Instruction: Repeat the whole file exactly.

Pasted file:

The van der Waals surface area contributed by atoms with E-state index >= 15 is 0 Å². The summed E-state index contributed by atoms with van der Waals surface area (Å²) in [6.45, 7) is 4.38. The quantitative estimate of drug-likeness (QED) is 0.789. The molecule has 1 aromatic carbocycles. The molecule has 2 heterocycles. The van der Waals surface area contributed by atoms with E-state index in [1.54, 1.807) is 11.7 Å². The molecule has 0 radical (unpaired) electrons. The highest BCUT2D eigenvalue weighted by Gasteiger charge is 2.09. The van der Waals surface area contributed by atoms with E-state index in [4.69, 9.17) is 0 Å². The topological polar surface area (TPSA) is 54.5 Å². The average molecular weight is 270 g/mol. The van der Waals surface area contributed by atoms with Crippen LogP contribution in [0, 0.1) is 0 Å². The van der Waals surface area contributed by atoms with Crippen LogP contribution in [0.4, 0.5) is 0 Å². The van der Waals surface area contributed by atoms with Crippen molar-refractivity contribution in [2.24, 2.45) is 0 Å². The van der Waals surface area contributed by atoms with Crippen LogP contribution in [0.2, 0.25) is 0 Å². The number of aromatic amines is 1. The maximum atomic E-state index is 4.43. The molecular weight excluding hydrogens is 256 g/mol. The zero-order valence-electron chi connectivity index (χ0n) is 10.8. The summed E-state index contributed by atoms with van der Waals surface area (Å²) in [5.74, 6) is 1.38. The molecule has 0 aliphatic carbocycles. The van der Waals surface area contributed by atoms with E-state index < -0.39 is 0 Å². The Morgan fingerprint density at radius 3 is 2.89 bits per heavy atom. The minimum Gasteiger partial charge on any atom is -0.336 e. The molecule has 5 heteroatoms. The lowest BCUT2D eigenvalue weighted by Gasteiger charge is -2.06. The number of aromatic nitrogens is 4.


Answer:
The van der Waals surface area contributed by atoms with E-state index >= 15 is 0 Å². The summed E-state index contributed by atoms with van der Waals surface area (Å²) in [6.45, 7) is 4.38. The quantitative estimate of drug-likeness (QED) is 0.789. The molecule has 1 aromatic carbocycles. The molecule has 2 heterocycles. The van der Waals surface area contributed by atoms with E-state index in [1.54, 1.807) is 11.7 Å². The molecule has 0 radical (unpaired) electrons. The highest BCUT2D eigenvalue weighted by Gasteiger charge is 2.09. The van der Waals surface area contributed by atoms with E-state index in [4.69, 9.17) is 0 Å². The topological polar surface area (TPSA) is 54.5 Å². The average molecular weight is 270 g/mol. The van der Waals surface area contributed by atoms with Crippen LogP contribution in [0, 0.1) is 0 Å². The van der Waals surface area contributed by atoms with Crippen LogP contribution in [0.4, 0.5) is 0 Å². The van der Waals surface area contributed by atoms with Crippen molar-refractivity contribution in [2.24, 2.45) is 0 Å². The van der Waals surface area contributed by atoms with Crippen LogP contribution in [0.2, 0.25) is 0 Å². The number of aromatic amines is 1. The maximum atomic E-state index is 4.43. The molecular weight excluding hydrogens is 256 g/mol. The zero-order valence-electron chi connectivity index (χ0n) is 10.8. The summed E-state index contributed by atoms with van der Waals surface area (Å²) in [5.74, 6) is 1.38. The molecule has 0 aliphatic carbocycles. The van der Waals surface area contributed by atoms with E-state index < -0.39 is 0 Å². The Morgan fingerprint density at radius 3 is 2.89 bits per heavy atom. The minimum Gasteiger partial charge on any atom is -0.336 e. The molecule has 5 heteroatoms. The lowest BCUT2D eigenvalue weighted by Gasteiger charge is -2.06. The number of aromatic nitrogens is 4.